In that year king Antiochus I conquered Sophene and forced its ruler to pay a tribute of 300 silver talents and 1,000 horses and mules. Then the ruler was murdered. Who that ruler was is not stated, though it could not have been Sames, who is said to have died in 260 BC. The only recorded person in that time ruling that region was Orontes III.

It may well be that Orontes was murdered by order of king Antiochus I in 272 BC and his son was left in control of Sophene whilst a Seleucid Satrap was put in control of Armenia.

Commagene was outside the boundary of historic Armenia, yet the Persian Satraps remained in occupation of many regions of Anatolia, such as Cappadocia and Pontus. It may have been that the son and heir to the Armenian kingdom would rule another region, just as the son or heir to the Achaemenid Empire had always ruled an outlying region, such as Bactria or Hyrkania.
Viewing it from this perspective it would make sense, as his father Orontes III was of the Achaemenian family.

Sames founded the city of Samosata, in Commagene. This has been submerged by the Ataturk Dam since 1989.
  • Shamash was a Babylonian god, equivalent to Mithra, it was a dramatic break from a seemingly continous tradition of Satraps with Persian names. The neighbouring region of Osroene had a majority Aramaic population that the Persian and Greek occupiers never replaced. Although Sames had a very Babylonian (Aramaic) name, his name might have been "Mihrdat" which many of his successors had, but replaced it with the Babylonian equivalent for cultural reasons on taking control of Commagene. however his son was called Arsames (Arshama) and this was the name of king Darius I grandfather.

He was succeeded by his son, Arsames I.

NO KNOWN COINS

The Orontid Dynasty: Orontes III

Orontes III was King of Armenia, the year of his accension is not known as his father, Mithrenes I, retook control of Armenia from 321 BC.

In the reign of Orontes III the royal capital was moved from Armavir to Yervandashat in 302 BC.

He struggled for control of the region of Sophene with king Antiochus I until being defeated in 272 BC and was forced to pay a large tribute which included 300 talents of silver and 1,000 horses and mules.


Orontes III was subsequently murdered in the same year, whether at the instigation of king Antiochus I is not recorded.
His son, Sames (Old Persian: Sham), continued to rule in Sophene, obviously as a Satrap for king Antiochus.

NO KNOWN COINS FROM HIS REIGN

The Orontid Dynasty: Mithrenes I

Mithrenes (Old Persian: Mihran, Greek: Mιθρένης or Mιθρίνης) was the commander of the Persian force which garrisoned the citadel of Sardis he may have been the satrap of Lydia.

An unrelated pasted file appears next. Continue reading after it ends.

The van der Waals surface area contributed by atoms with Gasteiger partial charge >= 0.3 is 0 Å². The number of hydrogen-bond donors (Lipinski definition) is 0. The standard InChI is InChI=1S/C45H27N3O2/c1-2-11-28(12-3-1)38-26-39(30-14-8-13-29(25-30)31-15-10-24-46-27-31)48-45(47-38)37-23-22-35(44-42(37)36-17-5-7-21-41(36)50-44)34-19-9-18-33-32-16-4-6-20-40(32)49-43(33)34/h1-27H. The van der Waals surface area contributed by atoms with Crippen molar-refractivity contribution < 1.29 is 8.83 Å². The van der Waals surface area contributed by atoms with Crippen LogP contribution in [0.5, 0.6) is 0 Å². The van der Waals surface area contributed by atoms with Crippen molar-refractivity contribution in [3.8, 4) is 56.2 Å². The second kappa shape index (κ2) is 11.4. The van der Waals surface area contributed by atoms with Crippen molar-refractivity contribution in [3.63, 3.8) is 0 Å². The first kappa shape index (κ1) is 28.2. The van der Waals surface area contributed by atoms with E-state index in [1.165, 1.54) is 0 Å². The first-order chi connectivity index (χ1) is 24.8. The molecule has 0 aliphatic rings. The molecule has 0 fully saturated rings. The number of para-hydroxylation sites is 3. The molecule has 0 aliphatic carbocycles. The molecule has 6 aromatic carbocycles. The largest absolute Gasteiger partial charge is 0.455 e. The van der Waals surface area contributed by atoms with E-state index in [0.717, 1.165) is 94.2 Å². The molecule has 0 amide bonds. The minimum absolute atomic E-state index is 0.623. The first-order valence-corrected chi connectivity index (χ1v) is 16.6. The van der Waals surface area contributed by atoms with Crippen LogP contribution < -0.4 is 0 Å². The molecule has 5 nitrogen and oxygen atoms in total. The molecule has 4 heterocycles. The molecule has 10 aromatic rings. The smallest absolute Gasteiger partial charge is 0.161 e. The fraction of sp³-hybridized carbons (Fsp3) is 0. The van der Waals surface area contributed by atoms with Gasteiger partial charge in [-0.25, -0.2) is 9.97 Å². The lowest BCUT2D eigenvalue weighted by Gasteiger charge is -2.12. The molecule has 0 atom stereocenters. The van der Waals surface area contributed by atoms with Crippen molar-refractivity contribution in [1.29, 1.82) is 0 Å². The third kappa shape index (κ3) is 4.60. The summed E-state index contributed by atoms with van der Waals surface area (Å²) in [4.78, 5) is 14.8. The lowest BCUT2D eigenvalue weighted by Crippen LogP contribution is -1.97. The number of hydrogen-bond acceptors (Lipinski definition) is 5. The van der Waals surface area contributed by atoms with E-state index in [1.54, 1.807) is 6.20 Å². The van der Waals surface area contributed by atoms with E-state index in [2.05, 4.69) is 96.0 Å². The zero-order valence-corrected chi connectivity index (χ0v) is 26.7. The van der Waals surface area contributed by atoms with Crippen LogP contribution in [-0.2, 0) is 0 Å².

After the battle of the Granicus, Mithrines surrendered voluntarily to Alexander the Great and is said to have been treated by him with distinction.
He fought for Alexander at Gaugamela, ironically he was fighting against an army that included his father Orontes II.

After this battle, Alexander appointed him Satrap of Armenia, as his father had been.
It's not clear, however, whether Mithrenes actually managed to take control of his satrapy.

According to Curtius, in his speech given at Hecatompylos in 330 BC Alexander the Great listed Armenia among lands conquered by Macedonians, implying that Mithrenes succeeded in conquering it; on the other hand, Justin reproduced Pompeius Trogus' rendition of a speech attributed to Mithridates VI of Pontus, which mentioned that Alexander didn't conquer Armenia.
It can be surmised that Mithrenes ruled on behalf of the new Macedonian regime. However after the death of Alexander III, Neoptolemus was made Satrap of Armenia from 323 - 321 BC.
After the death of Neoptolemus, and the struggles going on with the Diadochi it seems Mithrenes not only returned to his ancestral seat but declared himself king.

The Orontid Dynasty: Orontes II

Orontes II was the satrap of Armenia from 336 - 331 BC.
He is supposed to be the son of Orontes I.
After Codomannus ascended the throne of Persia as king Darius III in 336 BC Orontes was given the Satrapy of Armenia to rule.

At the Battle of Gaugamela he fought on the right flank for king Darius III, with 40,000 infantry and 7,000 cavalry under his command. He died there.
Ironically his son, Mithrenes, Satrap of Lydia, had joined king Alexander III after being defeated at Sardis in 334 BC. He then fought at the Battle of Gaugamela on the side of Alexander. After the battle he was made Satrap of Armenia by Alexander.

Saturday, 9 April 2011

The Orontid Dynasty: Artasyrus, father of Orontes

Artasyrus is recorded as being the Satrap of Bactria during the reign of king Artaxerxes II.
For this, his son Orontes I was sometimes called "a Bactrian".